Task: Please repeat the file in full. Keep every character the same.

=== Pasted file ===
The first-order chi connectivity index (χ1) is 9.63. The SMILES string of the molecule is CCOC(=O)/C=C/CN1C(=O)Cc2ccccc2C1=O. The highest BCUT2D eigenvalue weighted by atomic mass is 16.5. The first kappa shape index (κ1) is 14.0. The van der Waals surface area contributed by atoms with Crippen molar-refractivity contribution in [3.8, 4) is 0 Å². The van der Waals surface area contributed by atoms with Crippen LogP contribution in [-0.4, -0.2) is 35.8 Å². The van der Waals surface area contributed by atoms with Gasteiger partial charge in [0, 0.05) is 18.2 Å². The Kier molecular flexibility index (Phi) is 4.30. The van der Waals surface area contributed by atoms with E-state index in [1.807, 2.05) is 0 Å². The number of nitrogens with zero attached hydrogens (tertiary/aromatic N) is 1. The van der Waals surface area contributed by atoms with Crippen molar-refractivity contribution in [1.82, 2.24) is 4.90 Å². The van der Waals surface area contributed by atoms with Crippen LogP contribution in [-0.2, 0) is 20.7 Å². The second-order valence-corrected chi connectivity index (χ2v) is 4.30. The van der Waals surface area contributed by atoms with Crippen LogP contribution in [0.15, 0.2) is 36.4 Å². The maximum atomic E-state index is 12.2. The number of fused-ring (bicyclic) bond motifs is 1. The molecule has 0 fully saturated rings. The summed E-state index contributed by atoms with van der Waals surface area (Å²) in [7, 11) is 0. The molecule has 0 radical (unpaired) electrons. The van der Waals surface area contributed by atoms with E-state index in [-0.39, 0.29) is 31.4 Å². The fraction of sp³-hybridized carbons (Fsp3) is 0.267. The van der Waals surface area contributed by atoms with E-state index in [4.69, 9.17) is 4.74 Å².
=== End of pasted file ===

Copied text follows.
The first-order chi connectivity index (χ1) is 9.63. The SMILES string of the molecule is CCOC(=O)/C=C/CN1C(=O)Cc2ccccc2C1=O. The highest BCUT2D eigenvalue weighted by atomic mass is 16.5. The first kappa shape index (κ1) is 14.0. The van der Waals surface area contributed by atoms with Crippen molar-refractivity contribution in [3.8, 4) is 0 Å². The van der Waals surface area contributed by atoms with Crippen LogP contribution in [-0.4, -0.2) is 35.8 Å². The van der Waals surface area contributed by atoms with Gasteiger partial charge in [0, 0.05) is 18.2 Å². The Kier molecular flexibility index (Phi) is 4.30. The van der Waals surface area contributed by atoms with E-state index in [1.807, 2.05) is 0 Å². The number of nitrogens with zero attached hydrogens (tertiary/aromatic N) is 1. The van der Waals surface area contributed by atoms with Crippen molar-refractivity contribution in [1.82, 2.24) is 4.90 Å². The van der Waals surface area contributed by atoms with Crippen LogP contribution in [-0.2, 0) is 20.7 Å². The second-order valence-corrected chi connectivity index (χ2v) is 4.30. The van der Waals surface area contributed by atoms with Crippen LogP contribution in [0.15, 0.2) is 36.4 Å². The maximum atomic E-state index is 12.2. The number of fused-ring (bicyclic) bond motifs is 1. The molecule has 0 fully saturated rings. The summed E-state index contributed by atoms with van der Waals surface area (Å²) in [7, 11) is 0. The molecule has 0 radical (unpaired) electrons. The van der Waals surface area contributed by atoms with E-state index in [-0.39, 0.29) is 31.4 Å². The fraction of sp³-hybridized carbons (Fsp3) is 0.267. The van der Waals surface area contributed by atoms with E-state index in [4.69, 9.17) is 4.74 Å².